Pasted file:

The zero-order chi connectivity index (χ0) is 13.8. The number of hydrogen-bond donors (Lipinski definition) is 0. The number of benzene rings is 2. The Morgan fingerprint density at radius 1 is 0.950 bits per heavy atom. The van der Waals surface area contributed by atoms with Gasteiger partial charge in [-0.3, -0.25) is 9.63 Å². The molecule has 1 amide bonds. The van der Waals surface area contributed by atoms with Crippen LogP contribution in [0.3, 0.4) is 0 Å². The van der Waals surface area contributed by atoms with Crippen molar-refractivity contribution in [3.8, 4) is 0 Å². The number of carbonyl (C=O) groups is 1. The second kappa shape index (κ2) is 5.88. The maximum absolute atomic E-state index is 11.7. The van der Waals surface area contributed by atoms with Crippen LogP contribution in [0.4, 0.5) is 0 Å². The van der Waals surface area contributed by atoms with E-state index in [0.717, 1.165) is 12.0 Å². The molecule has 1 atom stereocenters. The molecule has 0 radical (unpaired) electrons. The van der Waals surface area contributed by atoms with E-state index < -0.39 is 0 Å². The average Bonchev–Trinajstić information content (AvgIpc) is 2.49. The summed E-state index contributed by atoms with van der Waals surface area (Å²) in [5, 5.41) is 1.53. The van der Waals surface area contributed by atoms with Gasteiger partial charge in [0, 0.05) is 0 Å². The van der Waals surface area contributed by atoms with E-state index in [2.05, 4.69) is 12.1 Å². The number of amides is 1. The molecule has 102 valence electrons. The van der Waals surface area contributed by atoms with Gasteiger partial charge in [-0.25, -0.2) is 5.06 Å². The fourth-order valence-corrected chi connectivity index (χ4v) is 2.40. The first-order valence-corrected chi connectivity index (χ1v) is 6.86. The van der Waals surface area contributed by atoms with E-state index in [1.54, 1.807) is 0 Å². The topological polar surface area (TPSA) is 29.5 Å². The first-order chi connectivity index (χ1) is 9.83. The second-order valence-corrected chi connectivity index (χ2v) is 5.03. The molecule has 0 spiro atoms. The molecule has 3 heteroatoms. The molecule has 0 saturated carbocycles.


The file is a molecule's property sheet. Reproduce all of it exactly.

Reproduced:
The zero-order chi connectivity index (χ0) is 13.8. The number of hydrogen-bond donors (Lipinski definition) is 0. The number of benzene rings is 2. The Morgan fingerprint density at radius 1 is 0.950 bits per heavy atom. The van der Waals surface area contributed by atoms with Gasteiger partial charge in [-0.3, -0.25) is 9.63 Å². The molecule has 1 amide bonds. The van der Waals surface area contributed by atoms with Crippen LogP contribution in [0.3, 0.4) is 0 Å². The van der Waals surface area contributed by atoms with Crippen molar-refractivity contribution in [3.8, 4) is 0 Å². The number of carbonyl (C=O) groups is 1. The second kappa shape index (κ2) is 5.88. The maximum absolute atomic E-state index is 11.7. The van der Waals surface area contributed by atoms with Crippen LogP contribution in [0.4, 0.5) is 0 Å². The van der Waals surface area contributed by atoms with E-state index in [0.717, 1.165) is 12.0 Å². The molecule has 1 atom stereocenters. The molecule has 0 radical (unpaired) electrons. The van der Waals surface area contributed by atoms with E-state index < -0.39 is 0 Å². The average Bonchev–Trinajstić information content (AvgIpc) is 2.49. The summed E-state index contributed by atoms with van der Waals surface area (Å²) in [5, 5.41) is 1.53. The van der Waals surface area contributed by atoms with Gasteiger partial charge in [0, 0.05) is 0 Å². The van der Waals surface area contributed by atoms with E-state index in [2.05, 4.69) is 12.1 Å². The number of amides is 1. The molecule has 102 valence electrons. The van der Waals surface area contributed by atoms with Gasteiger partial charge in [-0.25, -0.2) is 5.06 Å². The fourth-order valence-corrected chi connectivity index (χ4v) is 2.40. The first-order valence-corrected chi connectivity index (χ1v) is 6.86. The van der Waals surface area contributed by atoms with E-state index in [1.54, 1.807) is 0 Å². The topological polar surface area (TPSA) is 29.5 Å². The first-order chi connectivity index (χ1) is 9.83. The second-order valence-corrected chi connectivity index (χ2v) is 5.03. The molecule has 0 spiro atoms. The molecule has 3 heteroatoms. The molecule has 0 saturated carbocycles.